Tending the Path to Wellness

As human animals, there are things we need to live our healthiest lives. The right amount of sleep. A healthy variety of foods. Movement. Time outside. Quality time spent with others.

But, unfortunately, the way our culture is currently set up, the vast majority of us are missing out on many of these needs. We don't always have enough time to sleep the right number of hours. We try to save time and eat unhealthy processed and "fast" foods. We skip out on exercise. We spend too many hours indoors, sitting in chairs. We waste time surfing the web or gazing blearily at "social" media instead of meeting up and having meaningful interactions with other human animals.

Add it all up, and is it any wonder we face varying health crises? Our physical health suffers. Our mental health suffers. Our emotional health suffers.

Like everyone else, I also fall victim sometimes to the too-busy syndrome and skip out on the things that keep me healthy. But, like many, I try to do better. When all else fails, I still try to get outside and walk. Every day. I call it "getting into the animal body." And I'm grateful to live in a place with such easy access to trails and parks that make it simple to get what I need, at least in this respect.

The infrastructure and support systems that lie behind our parks, recreation, sports and fitness facilities may often go unnoticed by many Americans, but the people who keep these systems up and running (that's you!) have been quietly and consistently working behind the scenes to help address many of the cultural problems that keep us from being our healthiest human-animal selves.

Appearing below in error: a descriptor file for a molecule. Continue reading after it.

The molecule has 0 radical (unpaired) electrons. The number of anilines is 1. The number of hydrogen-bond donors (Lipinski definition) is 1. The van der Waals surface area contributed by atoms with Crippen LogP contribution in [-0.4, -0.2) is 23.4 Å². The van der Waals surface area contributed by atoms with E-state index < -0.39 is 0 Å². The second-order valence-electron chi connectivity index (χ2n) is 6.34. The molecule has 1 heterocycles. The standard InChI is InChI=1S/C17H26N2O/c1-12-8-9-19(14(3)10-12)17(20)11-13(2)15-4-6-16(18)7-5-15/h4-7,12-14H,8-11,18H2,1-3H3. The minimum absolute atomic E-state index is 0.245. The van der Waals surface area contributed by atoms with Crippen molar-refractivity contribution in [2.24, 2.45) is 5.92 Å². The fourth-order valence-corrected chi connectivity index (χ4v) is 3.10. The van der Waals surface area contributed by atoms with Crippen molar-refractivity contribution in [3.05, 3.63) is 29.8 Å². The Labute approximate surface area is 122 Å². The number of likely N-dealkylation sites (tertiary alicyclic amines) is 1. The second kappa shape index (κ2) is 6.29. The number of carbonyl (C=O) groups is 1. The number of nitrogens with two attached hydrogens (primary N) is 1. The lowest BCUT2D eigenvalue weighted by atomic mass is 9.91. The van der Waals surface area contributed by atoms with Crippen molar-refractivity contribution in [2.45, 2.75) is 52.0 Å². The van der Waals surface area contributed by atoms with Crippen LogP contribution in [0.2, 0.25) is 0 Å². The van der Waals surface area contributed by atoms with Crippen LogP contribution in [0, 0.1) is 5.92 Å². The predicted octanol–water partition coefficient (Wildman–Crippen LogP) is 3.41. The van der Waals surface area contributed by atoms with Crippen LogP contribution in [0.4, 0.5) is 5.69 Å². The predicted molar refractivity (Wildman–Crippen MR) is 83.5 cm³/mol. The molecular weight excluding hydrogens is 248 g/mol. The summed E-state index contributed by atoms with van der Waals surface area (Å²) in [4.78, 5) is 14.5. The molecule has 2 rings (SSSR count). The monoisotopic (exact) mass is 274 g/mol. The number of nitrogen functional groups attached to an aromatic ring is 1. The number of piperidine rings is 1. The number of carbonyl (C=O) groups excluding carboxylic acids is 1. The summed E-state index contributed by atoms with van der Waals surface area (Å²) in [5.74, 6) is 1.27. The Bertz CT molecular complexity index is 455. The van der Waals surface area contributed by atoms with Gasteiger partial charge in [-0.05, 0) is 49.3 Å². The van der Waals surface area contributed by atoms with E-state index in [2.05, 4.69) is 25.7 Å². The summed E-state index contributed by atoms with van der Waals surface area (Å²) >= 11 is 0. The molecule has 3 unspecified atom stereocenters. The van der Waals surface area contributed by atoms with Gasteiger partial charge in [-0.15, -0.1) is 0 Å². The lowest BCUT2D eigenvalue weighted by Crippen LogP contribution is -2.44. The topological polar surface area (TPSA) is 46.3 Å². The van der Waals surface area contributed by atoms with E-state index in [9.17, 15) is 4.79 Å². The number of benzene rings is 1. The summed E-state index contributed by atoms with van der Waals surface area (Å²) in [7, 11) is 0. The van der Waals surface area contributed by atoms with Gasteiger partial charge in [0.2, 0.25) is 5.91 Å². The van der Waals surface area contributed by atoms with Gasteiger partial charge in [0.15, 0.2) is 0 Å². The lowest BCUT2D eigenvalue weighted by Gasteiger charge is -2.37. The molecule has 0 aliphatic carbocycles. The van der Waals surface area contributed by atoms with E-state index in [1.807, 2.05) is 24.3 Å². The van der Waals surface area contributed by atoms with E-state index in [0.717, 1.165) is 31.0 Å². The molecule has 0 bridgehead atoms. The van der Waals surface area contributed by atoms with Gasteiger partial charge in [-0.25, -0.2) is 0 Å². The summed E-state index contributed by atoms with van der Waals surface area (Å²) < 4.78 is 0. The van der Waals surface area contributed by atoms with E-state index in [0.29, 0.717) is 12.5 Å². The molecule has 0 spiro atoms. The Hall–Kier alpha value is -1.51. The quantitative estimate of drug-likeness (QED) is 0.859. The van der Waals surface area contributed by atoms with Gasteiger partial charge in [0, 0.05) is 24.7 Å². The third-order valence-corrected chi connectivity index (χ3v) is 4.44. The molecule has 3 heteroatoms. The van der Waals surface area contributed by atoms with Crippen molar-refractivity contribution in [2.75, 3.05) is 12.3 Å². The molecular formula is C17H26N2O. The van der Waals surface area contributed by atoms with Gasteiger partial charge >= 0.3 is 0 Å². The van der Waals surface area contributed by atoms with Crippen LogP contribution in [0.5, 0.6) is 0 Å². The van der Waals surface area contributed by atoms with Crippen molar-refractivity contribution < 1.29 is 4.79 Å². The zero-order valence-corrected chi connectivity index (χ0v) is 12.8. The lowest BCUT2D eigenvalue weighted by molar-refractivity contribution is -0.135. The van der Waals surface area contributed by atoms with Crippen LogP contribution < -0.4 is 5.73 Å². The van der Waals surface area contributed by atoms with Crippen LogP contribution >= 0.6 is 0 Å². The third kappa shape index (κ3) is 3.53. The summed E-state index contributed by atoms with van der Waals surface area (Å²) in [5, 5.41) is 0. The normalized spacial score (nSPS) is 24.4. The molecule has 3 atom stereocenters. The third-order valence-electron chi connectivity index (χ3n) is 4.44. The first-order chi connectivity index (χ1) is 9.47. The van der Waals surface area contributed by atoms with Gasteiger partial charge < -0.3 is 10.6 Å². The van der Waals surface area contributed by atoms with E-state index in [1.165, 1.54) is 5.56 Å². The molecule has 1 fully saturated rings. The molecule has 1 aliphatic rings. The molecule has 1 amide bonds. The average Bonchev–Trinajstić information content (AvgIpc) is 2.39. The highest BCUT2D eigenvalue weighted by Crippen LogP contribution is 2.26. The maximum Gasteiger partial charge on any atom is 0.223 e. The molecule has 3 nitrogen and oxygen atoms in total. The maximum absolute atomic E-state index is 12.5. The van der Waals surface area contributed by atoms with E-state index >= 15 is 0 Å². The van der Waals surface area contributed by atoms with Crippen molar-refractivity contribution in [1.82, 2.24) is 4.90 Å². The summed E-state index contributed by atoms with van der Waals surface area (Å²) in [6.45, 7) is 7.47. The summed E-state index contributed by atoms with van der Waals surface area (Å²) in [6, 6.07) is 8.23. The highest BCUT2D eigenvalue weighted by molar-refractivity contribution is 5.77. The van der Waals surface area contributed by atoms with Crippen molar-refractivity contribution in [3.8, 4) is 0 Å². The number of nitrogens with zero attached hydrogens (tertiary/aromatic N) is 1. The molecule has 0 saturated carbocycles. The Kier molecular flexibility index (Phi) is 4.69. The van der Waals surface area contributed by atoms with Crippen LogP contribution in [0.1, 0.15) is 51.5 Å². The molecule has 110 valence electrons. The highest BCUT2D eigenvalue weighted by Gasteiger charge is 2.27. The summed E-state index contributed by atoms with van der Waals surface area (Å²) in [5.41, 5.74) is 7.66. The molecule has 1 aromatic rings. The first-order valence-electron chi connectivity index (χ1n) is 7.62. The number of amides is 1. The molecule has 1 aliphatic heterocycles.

Screen time. Economic inequality. Inequities in education. Climate change. The need to build community. The need for inclusiveness. Recreation, sports and fitness professionals hold at least some of the keys to unlocking the door to help us move past these problems.

So, when I read about new innovations in the myriad fields that make up this industry, I admit, I tend to get a little excited.

This month, it was our story on multigenerational playgrounds (see page 30) that lifted my mood. Constantly on the lookout for new ways to encourage kids to play, playground manufacturers are on the cutting edge—creating new and innovative play spaces that encourage not only healthy physical activity, but also learning and educational development, social interaction and inclusiveness.

Anything that gets us out of our tunnel-vision-inducing day-to-day and gets us learning, moving and interacting with others has to be a good thing. Parks, recreation centers, sports fields and fieldhouses, pools and waterparks, splash play areas, playgrounds, fitness clubs—all of these places offer us a simple path past the bad habits and cultural norms that keep us from becoming our healthiest selves.

So, keep it up! Let's continue the good work, and continue to let people know that there's a fantastic world of options waiting out there for them.


Emily Tipping
Editorial Director,
Recreation Management

[email protected]